VIDEO: Grocery Store Comes With Community< < Back to
Editor’s Note: This is the second in a series of stories from WOUB on Vinton County’s journey as a food desert, and the fight for fresh food. The series is being done in partnership with the Vinton County Courier.
MCARTHUR — The 12,000 sq. ft. Campbell’s Market which opened this month in McArthur was not built by a construction crew.
Campbell’s Market came about because of the work of many people, some who laid concrete and installed electric lines, but also others who used their voice and their connections to make a food desert an attractive place to bring a business.
The store was paid for with $1.5 million in incentives and loans to the Campbell Family, through the Healthy Food Financing Initiative. That initiative got an earful from a now (begrudgingly) locally famous woman by the name of Rhoda Toon-Price.
But Toon-Price was joined by a group of business owners and residents who spent four years waiting for the right project to come along that would make it to the grand opening stage.
Campbell’s McArthur store, built right next to Vinton County High School, comes to a community that, even in the heart of a majority-rural area, took for granted how far they would have to travel to get basic produce and fresh meat.
“Not having the store…(we saw) what types of concerns we had in providing some of those opportunities for our elderly to get the groceries that they needed, the transportation that they needed,” said Vinton County Schools Superintendent Rick Brooks. “Having not had that for a while, I think that everyone is going to be stopping at the store and making sure that purchases are made to make sure our store will stay in business.”
The idea of a Campbell’s Market started with a conversation and a connection made by John Coler.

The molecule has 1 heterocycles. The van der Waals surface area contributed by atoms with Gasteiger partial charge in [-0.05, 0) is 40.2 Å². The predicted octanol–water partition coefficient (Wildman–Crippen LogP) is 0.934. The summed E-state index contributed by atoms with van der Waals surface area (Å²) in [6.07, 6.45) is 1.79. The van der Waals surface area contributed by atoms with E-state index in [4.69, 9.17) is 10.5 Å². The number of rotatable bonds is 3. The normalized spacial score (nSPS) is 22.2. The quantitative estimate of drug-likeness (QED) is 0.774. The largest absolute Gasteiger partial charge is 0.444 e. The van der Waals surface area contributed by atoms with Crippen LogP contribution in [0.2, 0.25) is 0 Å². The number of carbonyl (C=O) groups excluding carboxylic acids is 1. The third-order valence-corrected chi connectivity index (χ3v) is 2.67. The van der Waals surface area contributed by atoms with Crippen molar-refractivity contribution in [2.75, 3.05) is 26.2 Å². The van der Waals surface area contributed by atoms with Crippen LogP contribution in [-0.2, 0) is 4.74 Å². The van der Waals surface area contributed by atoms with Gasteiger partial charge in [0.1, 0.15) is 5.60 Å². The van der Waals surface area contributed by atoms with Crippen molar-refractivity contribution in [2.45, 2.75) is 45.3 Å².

Coler is the owner of Shriver’s Pharmacy, which has locations in several towns, including McArthur. When he heard of the need for a grocery store in the area, he connected with a business owner with grocery stores in Zanesville and Duncan Falls — Rick Campbell.
Coler said he saw the need to bring Campbell into conversations with State Representative Ryan Smith, R-Bidwell, who was trying to find a solution to the lack of a grocery store in the county.
“(Shrivers was) the only place that a mother could get baby formula, we were one of the few places that could do that,” Coler said. “So we just saw the need, not just from the business side of it, I mean, it’s jobs for the community, that’s another good thing, but just the overall health of Vinton County.”
Coler knew Campbell would understand what some corporations and businesses outside Appalachia don’t: the positives of moving into a rural community.
“People don’t realize the commitment, the just overall dedication of those communities to the businesses,” Coler said.
Vinton County Commissioner Jim Satory understood the dedication, and he saw it, even from the commissioners that served before him.
“Calling (state officials) constantly, saying ‘what can you do to help,’ ‘who do you know,’ ‘are there grants available,’ ‘is there any financial assistance, something to help us entice a retailer or grocer to come in here and replace what we’ve lost,'” Satory said.
And then there’s Rhoda Toon-Price. When she talked with the Healthy Food Finance Initiative, she gave the statistics of the Vinton County Senior Center for which she’s the executive director.
In 2016, volunteers drove more than 150,000 miles back and forth to adjacent counties, taking trips to grocery stores outside the Vinton County.
“If they’re in the western part of the county we usually take them to Chillicothe, if they’re in the northern part we go to Logan, if they’re eastern part we take them to Athens, and with the Wilkesville area it’s usually Athens because there’s no place in Gallipolis anywhere, except WalMart,” Toon-Price said.
With the new grocery store, she said the seniors who need help from volunteers to drive long distances will have a renewed sense of independence as they drive just a few miles to Campbell’s.
And with all the fighting the community did to get the grocery store there, Toon-Price isn’t planning on letting the store fall on hard times.
“Well, we’re going to encourage people to shop locally, I personally will,” Toon-Price said. “And I will encourage the senior citizens to do the same thing.”
A grand opening celebration of Campbell’s Market is set for December.
Read the first story in the series: